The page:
HANNAY, JAMES, lawyer, newspaper editor, and writer; b. 22 April 1842 in Richibucto, N.B., son of the Reverend James Hannay and Jane Salter; m. 1864 Margaret Ross, and they were without issue; d. during the night of 11–12 Jan. 1910 in Saint John, N.B., and was buried in Fredericton.
The senior James Hannay emigrated as a Presbyterian minister to eastern New Brunswick in 1833, but returned in 1845 to Scotland, where his son James spent much of his youth. The junior Hannay was back in New Brunswick by the late 1850s, however, finishing his education at the Saint John Grammar School. After a brief connection with the dry-goods establishment of John Boyd* and Thomas Wilder Daniel*, Hannay was articled to an uncle, the distinguished Saint John lawyer David Shank Kerr. He was made an attorney on 15 Oct. 1866 and called to the bar on 12 Oct. 1867. In the latter year he succeeded John Campbell Allen* as official reporter of the Supreme Court; he held the position until 1873, producing what are now numbered as volumes 12 and 13 of the New Brunswick Reports.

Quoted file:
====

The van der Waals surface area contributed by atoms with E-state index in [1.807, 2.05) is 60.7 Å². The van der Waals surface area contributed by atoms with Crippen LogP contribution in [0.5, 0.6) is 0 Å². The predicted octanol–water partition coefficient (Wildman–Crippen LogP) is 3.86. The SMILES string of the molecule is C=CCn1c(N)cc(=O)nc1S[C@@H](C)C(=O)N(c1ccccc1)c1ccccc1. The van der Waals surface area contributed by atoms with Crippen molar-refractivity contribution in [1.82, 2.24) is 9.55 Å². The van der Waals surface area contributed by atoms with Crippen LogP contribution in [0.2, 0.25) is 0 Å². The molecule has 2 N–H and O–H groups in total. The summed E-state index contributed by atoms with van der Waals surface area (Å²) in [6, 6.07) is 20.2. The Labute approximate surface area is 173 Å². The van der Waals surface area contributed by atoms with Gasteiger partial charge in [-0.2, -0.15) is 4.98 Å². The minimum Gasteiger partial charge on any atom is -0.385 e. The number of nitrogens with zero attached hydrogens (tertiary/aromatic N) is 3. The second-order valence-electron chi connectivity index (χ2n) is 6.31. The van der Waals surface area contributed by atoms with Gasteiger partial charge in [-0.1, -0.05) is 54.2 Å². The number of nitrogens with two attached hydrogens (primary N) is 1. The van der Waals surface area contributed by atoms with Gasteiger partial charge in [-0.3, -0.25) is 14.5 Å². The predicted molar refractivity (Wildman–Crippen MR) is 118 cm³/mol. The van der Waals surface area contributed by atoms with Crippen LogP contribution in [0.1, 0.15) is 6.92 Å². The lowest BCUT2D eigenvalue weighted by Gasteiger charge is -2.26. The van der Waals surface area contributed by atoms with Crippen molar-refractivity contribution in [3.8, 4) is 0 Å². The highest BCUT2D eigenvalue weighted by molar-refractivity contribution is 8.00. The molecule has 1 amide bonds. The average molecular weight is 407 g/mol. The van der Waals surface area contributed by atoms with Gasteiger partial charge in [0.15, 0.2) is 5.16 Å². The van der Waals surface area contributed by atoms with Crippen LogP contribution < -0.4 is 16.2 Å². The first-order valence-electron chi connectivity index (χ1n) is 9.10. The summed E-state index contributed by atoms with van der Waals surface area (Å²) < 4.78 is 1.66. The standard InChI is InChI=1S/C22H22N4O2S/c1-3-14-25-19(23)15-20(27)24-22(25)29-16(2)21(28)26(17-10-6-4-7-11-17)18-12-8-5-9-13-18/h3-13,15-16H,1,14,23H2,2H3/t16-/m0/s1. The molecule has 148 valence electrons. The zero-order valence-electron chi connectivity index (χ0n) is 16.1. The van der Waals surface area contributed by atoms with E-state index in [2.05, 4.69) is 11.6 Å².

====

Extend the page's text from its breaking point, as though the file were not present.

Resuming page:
Like many New Brunswick law students in the 19th and early 20th centuries, Hannay supported himself during clerkship by writing for the Saint John press. He began steady employment as a journalist in 1872, in association with William Elder* and the St. John Daily Telegraph and Morning Journal. From 1883 to 1885 he worked in the editorial department of the Montreal Herald and Daily Commercial Gazette and, from 1885 to 1888, he was with the Brooklyn Daily Eagle in Brooklyn (New York City). He then returned to Saint John to take up the editorship of the Gazette, simultaneously abandoning the Liberals for the Liberal Conservatives. In 1893 he rejoined the Daily Telegraph, where he remained until retirement at the turn of the century. On more than one occasion he was said to write for two newspapers simultaneously.